We recently had our once-a-decade census here in the UK. Every time it clocks around there is a Christian discourse about the religion question.
We expect, you see, that the census will show us that the number of Christians in the country has decreased—we’ll find out in Spring 2022, but I don’t think anyone is on tenterhooks. As a nation with an established church, that our head of state is the supreme governor of, we have some right to claim to be a ‘Christian country’, whether that has much operative meaning or impact on our day to day is a fair question. The influence is certainly decreasing.
There’s always a discourse about whether it’s a bad thing that the number of Christians is decreasing. It’s usually pretty one-sided too. Most people argue that it’s fundamentally a good thing that the reported number of Christians declines, because it’s more honest.
These people weren’t really Christians anyway, just holding onto a vestigial memory of cultural Christianity that is fading in its relevance as its central place in our national life has crumbled.
That’s the narrative anyway. I suspect its largely true, and for a given understanding of what the census is showing it’s more honest.
We always seem quite happy about it though.
I’d like to suggest it’s a bad thing, for two reasons:
There are less Christians in the country
Perhaps the census effects are measuring the wake of Christendom long past, and the number of Christians sharply declined a long time ago. I suspect that’s true. Even so, it would be better for people to live a life that looked Christian, without having their hearts changed by the gospel, than to live a life that looked pagan, without having their hearts changed by the gospel.
Do we honestly believe that the Christian life is the way of flourishing? If we do, then even nodding in that direction would be better for people than not. It would be a fundamentally less destructive way of living.
We don’t think this way because we’ve swallowed the lie that the only important thing is ‘where you go when you die’, as though living a life that flourishes is a thing of no import. Is it enough that someone lives Christianly without knowing Christ? Of course not, but it’s not nothing either.
Governments of populaces who are warm towards Christianity are also more likely to legislate in ways which don’t outright offend us as well. They might even legislate in ways which are for people’s flourishing.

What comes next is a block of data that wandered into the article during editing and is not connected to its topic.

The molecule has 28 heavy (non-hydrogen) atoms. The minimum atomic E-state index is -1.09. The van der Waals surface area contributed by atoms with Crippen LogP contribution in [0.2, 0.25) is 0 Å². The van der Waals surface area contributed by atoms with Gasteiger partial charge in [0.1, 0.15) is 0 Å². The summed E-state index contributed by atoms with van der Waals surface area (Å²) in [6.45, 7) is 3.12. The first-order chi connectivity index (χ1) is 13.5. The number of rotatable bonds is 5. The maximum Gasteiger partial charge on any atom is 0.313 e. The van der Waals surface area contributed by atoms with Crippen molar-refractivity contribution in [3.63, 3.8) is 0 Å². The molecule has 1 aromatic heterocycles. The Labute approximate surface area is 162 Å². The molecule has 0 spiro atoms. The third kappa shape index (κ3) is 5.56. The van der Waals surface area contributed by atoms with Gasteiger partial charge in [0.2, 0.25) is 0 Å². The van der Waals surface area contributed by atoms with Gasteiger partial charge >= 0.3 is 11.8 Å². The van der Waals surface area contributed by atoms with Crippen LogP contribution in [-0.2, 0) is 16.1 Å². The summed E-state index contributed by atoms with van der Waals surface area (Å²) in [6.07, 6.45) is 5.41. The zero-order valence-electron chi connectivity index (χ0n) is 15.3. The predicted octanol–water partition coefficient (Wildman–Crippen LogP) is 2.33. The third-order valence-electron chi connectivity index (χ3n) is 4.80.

I used to think—and argue—that because the way of Jesus cannot be followed without the Spirit, expecting those who don’t follow him to obey the Bible’s moral commands was brutally unfair. I would now argue that it’s still better for people to have their lives pointed in the direction of flourishing that to give themselves over to whatever they will because they might fail. My old argument was akin to not giving a child rules because they might break them.
Perhaps that analogy is a little paternalistic, and for the sake of clarity, I am in no way suggesting that legislating to create Old Testament Israel is a good idea. I am suggesting that people who live like Christians because everyone else does create a better society for themselves and their children.
Having less Christians, or people who behave like Christians, is a bad thing.
Evangelism is harder, not easier
We like the idea of the honesty of people knowing they aren’t Christians because we think it makes it more likely that they will start following Jesus.
The thing is, nominalism isn’t the great barrier we made it out to be. Someone who is already kindly disposed to the church is easier to win with the gospel. Evangelism in a society where you don’t have to fight to be heard is easier.
People who are acknowledging that they aren’t Christians aren’t suddenly going to want to become them.
Now, I’m a dyed-in-the-wool Calvinist when it comes to salvation, God calls whom he wills. Our techniques aren’t what make people meet Jesus, and meeting Jesus is what makes them follow him. Yet, we need to hear the gospel to meet him (Romans 10).
Let’s stop crowing happily about the signs of the death of our nation. Let’s lament them, and then get on with the hard work of building healthy churches that grow people who follow Jesus with full-throated devotion, love their cities and think about the future.
Or, from another angle, Christendom gets a bad rap. It was infinitely better than the mess that’s followed it.
No return is possible, and God rarely does the same thing again anyway. One day, perhaps many centuries off, I suspect there will be another Christendom, maybe even a Protestant one. It won’t happen in our lifetimes, but knowing the times and seasons is what we’re supposed to be doing. That’s wisdom.
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